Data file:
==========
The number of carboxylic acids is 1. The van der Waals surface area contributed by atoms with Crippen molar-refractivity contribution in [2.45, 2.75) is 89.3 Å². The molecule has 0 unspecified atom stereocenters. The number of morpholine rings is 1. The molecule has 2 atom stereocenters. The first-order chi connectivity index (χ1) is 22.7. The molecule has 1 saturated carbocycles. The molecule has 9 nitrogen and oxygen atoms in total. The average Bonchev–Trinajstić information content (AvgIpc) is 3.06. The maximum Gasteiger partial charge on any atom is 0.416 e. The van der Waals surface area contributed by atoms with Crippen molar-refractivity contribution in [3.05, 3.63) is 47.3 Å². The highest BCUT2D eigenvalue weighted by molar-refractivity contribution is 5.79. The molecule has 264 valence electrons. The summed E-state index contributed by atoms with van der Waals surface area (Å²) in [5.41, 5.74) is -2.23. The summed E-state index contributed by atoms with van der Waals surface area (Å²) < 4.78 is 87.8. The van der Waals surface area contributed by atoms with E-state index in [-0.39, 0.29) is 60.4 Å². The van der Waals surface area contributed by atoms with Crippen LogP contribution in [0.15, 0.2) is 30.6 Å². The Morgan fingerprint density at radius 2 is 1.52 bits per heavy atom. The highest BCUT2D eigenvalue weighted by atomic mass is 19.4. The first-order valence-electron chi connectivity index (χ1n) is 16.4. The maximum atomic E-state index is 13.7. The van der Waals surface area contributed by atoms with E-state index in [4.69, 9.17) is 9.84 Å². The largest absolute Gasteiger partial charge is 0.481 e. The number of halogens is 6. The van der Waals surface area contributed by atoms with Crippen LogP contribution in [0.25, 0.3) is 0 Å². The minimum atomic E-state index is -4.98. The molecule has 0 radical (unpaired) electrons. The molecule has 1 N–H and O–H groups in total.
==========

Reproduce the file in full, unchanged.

The number of carboxylic acids is 1. The van der Waals surface area contributed by atoms with Crippen molar-refractivity contribution in [2.45, 2.75) is 89.3 Å². The molecule has 0 unspecified atom stereocenters. The number of morpholine rings is 1. The molecule has 2 atom stereocenters. The first-order chi connectivity index (χ1) is 22.7. The molecule has 1 saturated carbocycles. The molecule has 9 nitrogen and oxygen atoms in total. The average Bonchev–Trinajstić information content (AvgIpc) is 3.06. The maximum Gasteiger partial charge on any atom is 0.416 e. The van der Waals surface area contributed by atoms with Crippen molar-refractivity contribution in [3.05, 3.63) is 47.3 Å². The highest BCUT2D eigenvalue weighted by molar-refractivity contribution is 5.79. The molecule has 264 valence electrons. The summed E-state index contributed by atoms with van der Waals surface area (Å²) in [5.41, 5.74) is -2.23. The summed E-state index contributed by atoms with van der Waals surface area (Å²) < 4.78 is 87.8. The van der Waals surface area contributed by atoms with E-state index in [-0.39, 0.29) is 60.4 Å². The van der Waals surface area contributed by atoms with Crippen LogP contribution in [0.15, 0.2) is 30.6 Å². The Morgan fingerprint density at radius 2 is 1.52 bits per heavy atom. The highest BCUT2D eigenvalue weighted by atomic mass is 19.4. The first-order valence-electron chi connectivity index (χ1n) is 16.4. The maximum atomic E-state index is 13.7. The van der Waals surface area contributed by atoms with E-state index in [4.69, 9.17) is 9.84 Å². The largest absolute Gasteiger partial charge is 0.481 e. The number of halogens is 6. The van der Waals surface area contributed by atoms with Crippen LogP contribution in [0.25, 0.3) is 0 Å². The minimum atomic E-state index is -4.98. The molecule has 0 radical (unpaired) electrons. The molecule has 1 N–H and O–H groups in total.